Monday, March 15, 2010

Because The Census Tells Me So

Last week, I vented about the manner in which participation in the 2010 Census was being pitched to the public as a money grab that they didn't want to miss out on.

Today, Michael Linton has similar thoughts in a post at First Thoughts called The Sense of the Census:

I thought that the main purpose of the census was to preserve the Republic by fairly appropriating representation in the House of Representatives, electors, and direct taxes, at least that's how I read that bit of Article One, Section 2 of the Constitution. OK, it was never that simple: there's all that business about Indians not being counted and only three/fifths of a slave (which meant I guess--at least on an account book--you could hack a slave apart and count two legs and an arm had to leave out his head and the other arm, which, come to think of it, is what actually happened to a lot of white boys here in Murfreesboro at the Battle of Stones River, history has an terrible way of settling scores)--but that was the general idea, messy as it was.

But there's not even the wisp of a hint of that notion in the letter. Not much of a civics lesson here about "no taxation without representation" and all that. The census is about loot. And getting my communities' "fair share" of it. And it's loot I need. The United States Federal Government tells me so.

If you move beyond simply the loot itself, you can see that the broader message is that you need the government. And the government can't "help" you if they don't know you're there. The government also needs you in that the more of you there are to help, the bigger and more powerful the government needs to be. You help us and we'll help you. Why bother teaching a civics lesson when you can go with good old fashioned greed instead?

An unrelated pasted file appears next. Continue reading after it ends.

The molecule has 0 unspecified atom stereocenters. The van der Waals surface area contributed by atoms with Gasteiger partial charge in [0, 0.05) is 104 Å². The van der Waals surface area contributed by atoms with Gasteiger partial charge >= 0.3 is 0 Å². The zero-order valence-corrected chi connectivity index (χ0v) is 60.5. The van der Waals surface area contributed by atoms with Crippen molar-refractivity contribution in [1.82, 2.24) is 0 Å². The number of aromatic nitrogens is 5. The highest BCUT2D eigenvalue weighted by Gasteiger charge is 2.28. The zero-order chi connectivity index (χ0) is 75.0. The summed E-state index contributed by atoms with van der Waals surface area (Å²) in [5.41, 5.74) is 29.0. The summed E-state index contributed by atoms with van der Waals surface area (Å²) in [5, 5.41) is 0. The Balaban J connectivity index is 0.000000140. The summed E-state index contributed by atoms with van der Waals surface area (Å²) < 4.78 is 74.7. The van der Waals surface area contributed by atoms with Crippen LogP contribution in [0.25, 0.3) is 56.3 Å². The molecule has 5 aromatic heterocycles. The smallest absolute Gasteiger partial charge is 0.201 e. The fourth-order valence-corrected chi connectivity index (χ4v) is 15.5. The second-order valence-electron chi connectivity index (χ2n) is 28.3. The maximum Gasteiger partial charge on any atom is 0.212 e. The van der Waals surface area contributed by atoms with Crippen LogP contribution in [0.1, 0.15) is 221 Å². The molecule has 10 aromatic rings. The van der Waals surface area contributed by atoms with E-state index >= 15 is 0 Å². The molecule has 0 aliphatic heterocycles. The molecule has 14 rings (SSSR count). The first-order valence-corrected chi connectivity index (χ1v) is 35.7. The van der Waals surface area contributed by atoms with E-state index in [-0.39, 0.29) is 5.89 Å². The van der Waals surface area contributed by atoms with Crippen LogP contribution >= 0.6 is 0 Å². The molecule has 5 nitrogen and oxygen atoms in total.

UPDATE-- Charlotte Hays has more at The Corner on National Review Online:

I just spotted the worst U.S. Census ad yet. Several D.C. buses now sport huge ads on their sides that read (approximately--I'm doing this from memory), "If we don't know how many people there are, we won't know how many buses we need." Yes, you will. A business knows about supply and demand. If operated as a business, Metro would know how many buses it needs without the census. But, increasingly, we're an allotment society. The ad betrays the way bureaucrats, drawn to central planning (namely because they get to do the planning), think. Plus, it shows why we're being lobbied so heavily about the Census forms, which most people fill out as a matter of course. Fill out the Census, and get something for yourself, even if it's a bus you don't intend to ride.

SISYPHUS ADDS: There is exactly one reason for Minnesota conservatives to participate in the census and I have not seen it mentioned in any of the census ads or even on the census website.

No, I don't want Minnesota to receive more federal spending (I pay federal taxes too). Nor do I want Minnesota to get more congressional seats or electoral votes - they would go to Democrats. I hope Minnesota loses congressional representation to say, Alabama.

But I will be filling out my census form for one and only one reason: The fine for not doing so is up to $5000. My census ad would be simple: "Fill out your census form accurately or give us your cash."

The Nihilist Chimes In-- Damn! I had just about finished a whimsical post suggesting that Minnesotans and other dark blue staters fill in one under for the question about residents in the household. That way, our idiotic brethren would likely lose a congressional seat to Texas and we'd face the delicious prospect of seeing a turf battle between Tim Walz and Collin Peterson. However, I'm going to have to scrap that idea because I would never advise anyone to break the law.

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